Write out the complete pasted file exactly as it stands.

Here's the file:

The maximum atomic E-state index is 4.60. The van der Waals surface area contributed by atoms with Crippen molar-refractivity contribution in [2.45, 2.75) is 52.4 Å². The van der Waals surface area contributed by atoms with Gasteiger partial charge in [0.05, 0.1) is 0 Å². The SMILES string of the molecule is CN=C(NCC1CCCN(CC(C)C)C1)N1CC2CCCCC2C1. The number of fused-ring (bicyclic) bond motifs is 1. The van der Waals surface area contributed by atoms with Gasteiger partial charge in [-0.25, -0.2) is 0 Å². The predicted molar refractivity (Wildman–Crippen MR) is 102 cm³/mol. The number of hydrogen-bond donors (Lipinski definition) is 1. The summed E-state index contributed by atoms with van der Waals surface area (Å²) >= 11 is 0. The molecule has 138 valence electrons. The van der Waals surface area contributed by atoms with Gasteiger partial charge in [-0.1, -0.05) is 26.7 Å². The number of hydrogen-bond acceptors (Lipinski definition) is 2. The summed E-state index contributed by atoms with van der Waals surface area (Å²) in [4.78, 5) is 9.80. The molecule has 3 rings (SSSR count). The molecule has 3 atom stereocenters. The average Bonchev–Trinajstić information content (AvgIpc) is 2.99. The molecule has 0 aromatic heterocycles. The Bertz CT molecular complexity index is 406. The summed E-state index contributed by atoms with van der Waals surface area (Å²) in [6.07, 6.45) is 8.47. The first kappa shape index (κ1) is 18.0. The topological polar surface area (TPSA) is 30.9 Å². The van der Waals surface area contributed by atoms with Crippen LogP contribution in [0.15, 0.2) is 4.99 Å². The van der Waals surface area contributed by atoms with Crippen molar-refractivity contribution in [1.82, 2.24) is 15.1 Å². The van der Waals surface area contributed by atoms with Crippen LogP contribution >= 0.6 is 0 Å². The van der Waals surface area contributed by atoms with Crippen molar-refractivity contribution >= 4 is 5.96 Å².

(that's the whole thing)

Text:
The maximum atomic E-state index is 4.60. The van der Waals surface area contributed by atoms with Crippen molar-refractivity contribution in [2.45, 2.75) is 52.4 Å². The van der Waals surface area contributed by atoms with Gasteiger partial charge in [0.05, 0.1) is 0 Å². The SMILES string of the molecule is CN=C(NCC1CCCN(CC(C)C)C1)N1CC2CCCCC2C1. The number of fused-ring (bicyclic) bond motifs is 1. The van der Waals surface area contributed by atoms with Gasteiger partial charge in [-0.25, -0.2) is 0 Å². The predicted molar refractivity (Wildman–Crippen MR) is 102 cm³/mol. The number of hydrogen-bond donors (Lipinski definition) is 1. The summed E-state index contributed by atoms with van der Waals surface area (Å²) >= 11 is 0. The molecule has 138 valence electrons. The van der Waals surface area contributed by atoms with Gasteiger partial charge in [-0.1, -0.05) is 26.7 Å². The number of hydrogen-bond acceptors (Lipinski definition) is 2. The summed E-state index contributed by atoms with van der Waals surface area (Å²) in [4.78, 5) is 9.80. The molecule has 3 rings (SSSR count). The molecule has 3 atom stereocenters. The average Bonchev–Trinajstić information content (AvgIpc) is 2.99. The molecule has 0 aromatic heterocycles. The Bertz CT molecular complexity index is 406. The summed E-state index contributed by atoms with van der Waals surface area (Å²) in [6.07, 6.45) is 8.47. The first kappa shape index (κ1) is 18.0. The topological polar surface area (TPSA) is 30.9 Å². The van der Waals surface area contributed by atoms with Crippen LogP contribution in [0.15, 0.2) is 4.99 Å². The van der Waals surface area contributed by atoms with Crippen molar-refractivity contribution in [1.82, 2.24) is 15.1 Å². The van der Waals surface area contributed by atoms with Crippen LogP contribution >= 0.6 is 0 Å². The van der Waals surface area contributed by atoms with Crippen molar-refractivity contribution >= 4 is 5.96 Å².